Today I have the pleasure of introducing you to a great personal finance blogger. His name is Jacob Merkley and he has come up with his own method called the "debt destruction plan" to knock out over $16,000 in debt! You can usually find him over at Power Over Life where the motto is "life skills that put you in control". Read his article here about making New Year's resolutions and upping your game in your financial life. After that, head over to his site and check out some of the fantastic content that he provides!
Over the holidays, I listened to a favorite song of mine. While the music was playing, I started coming up with my own lyrics for the song. Those lyrics then morphed into what I am now deeming as my New Year's Resolution Poem. Check it out:
Candles have become mere wax,
And the decorations have been put in sacks;
The presents have now all been dispersed,
And now it's finally January 1st.
The ball drops magically in Times Square,
And we raise our voices into the air;
We shout with cheers for all to hear,
It's a time for hope to appear.
Yet even tho' there's magic in the air,
We all make goals without much care;
Even still, we try to keep them all year long,
The result? Oh well... and we skip along.
And all these goals I make today,
Are truly just wishes thrown away;
I won't work on them the way I should,
Because in the end, I didn't even think I could.
If you would like a printable copy of this poem to print out and put up where you can remember it, Click here to get the PDF version of the New Years Resolution Poem.
I believe those lyrics are quite telling of how many of us feel about New Year's resolutions. After the fanfare of Christmas and New Year's, we start the new year by going through the motions of creating goals that we never intended to keep. They are "just wishes thrown away" because we never really believed that we could achieve those goals in the first place.
If that rings true to you... just know that you aren't alone. I will raise my hand along with you as a guilty party!
A Possible New Year's Resolution
Last year, my wife and I had a New Year's resolution to become debt free by December 31, 2016. We had $16,000 worth of debt. For us, that $16,000 was crushing and we felt like we were drowning in the depths of debt.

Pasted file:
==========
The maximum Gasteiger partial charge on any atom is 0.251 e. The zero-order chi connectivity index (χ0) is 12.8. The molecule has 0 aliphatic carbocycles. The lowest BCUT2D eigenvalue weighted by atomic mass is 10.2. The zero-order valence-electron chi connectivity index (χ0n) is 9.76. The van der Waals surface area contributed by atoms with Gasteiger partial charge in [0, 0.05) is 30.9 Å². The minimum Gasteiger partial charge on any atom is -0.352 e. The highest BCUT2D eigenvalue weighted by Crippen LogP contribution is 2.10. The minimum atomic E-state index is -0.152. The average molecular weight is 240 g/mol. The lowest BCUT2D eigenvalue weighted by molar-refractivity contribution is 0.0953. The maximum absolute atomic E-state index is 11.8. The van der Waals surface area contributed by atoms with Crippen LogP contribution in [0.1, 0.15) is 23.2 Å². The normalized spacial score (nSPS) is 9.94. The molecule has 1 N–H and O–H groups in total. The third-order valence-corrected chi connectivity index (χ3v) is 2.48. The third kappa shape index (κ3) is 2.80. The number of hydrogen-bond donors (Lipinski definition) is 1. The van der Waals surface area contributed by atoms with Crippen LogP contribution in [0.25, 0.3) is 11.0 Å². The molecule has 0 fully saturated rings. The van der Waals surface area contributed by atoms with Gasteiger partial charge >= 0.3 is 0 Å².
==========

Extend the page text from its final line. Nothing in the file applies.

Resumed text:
Because of our brand new baby girl, we felt a surge of energy to get sobered up with our financial life. We wanted to provide a positive financial future for her (and our future children). We decided that we really wanted it and made a commitment to each other to achieve our resolution this time.
And we did! We became debt free in May of last year. It turns out that once we got serious about getting out of debt, we were able to get out rather quickly.
If you are in debt, I urge you to consider tackling your debt as this years' resolution! If you do, don't just make a "wish" that can be "thrown away". Promise yourself that you will take care of this huge problem...and yes, it is a problem!
How We Did It
After making our commitment to each other, we came up with our "Debt Destruction Plan". Last year, I wrote about that specific plan on my blog. Below is a condensed version of the steps we took to accomplish our 2015 New Year's resolution:
We decided to use the Snowball Method to get out of debt. There are quite a few methods out there, but we felt that the Snowball Method was the most advantageous to us. The reasoning is that we needed the extra psychological boosts that the Snowball Method is known for giving.
After picking the method, we listed out each of our debts in order, according to the way that the Snowball Method does it (If you ended up using a different method, list your debts in that methods' specific order).
Next, we worked on our budget. We worked on compressing our expenses and increase our savings each month. This step took a lot of work...but after analyzing how we were spending our money, we realized that we actually had a lot more that we could save each month.
Once we had worked on the budgeting piece, we started putting that lump of extra savings each month towards our debt, in a systematic approach. We paid the minimum payments on each debt, except for the first debt on our list.
After we finished off the first debt, we continued down the list by taking the minimum payment from debt #1 and added that amount into the extra funds that we had to pay our debts each month. We continued in this pattern until we had all of our debts paid off.
If you are struggling with debt and you also need to make a New Year's resolution for 2017, why not tackle both at the same time? Just imagine what being debt free would do for you and your family?! I'm willing to bet that your life would look a lot less stressful and way more fun!
I'll finish with this final excerpt from my article:
"Now that we are debt free, our world has changed! And I hope that your world can change too...Keep your head up and your shoulders back... be confident that you can get this done!"
I hope 2017 will prove to be a breakthrough year for your financial life. Cheers!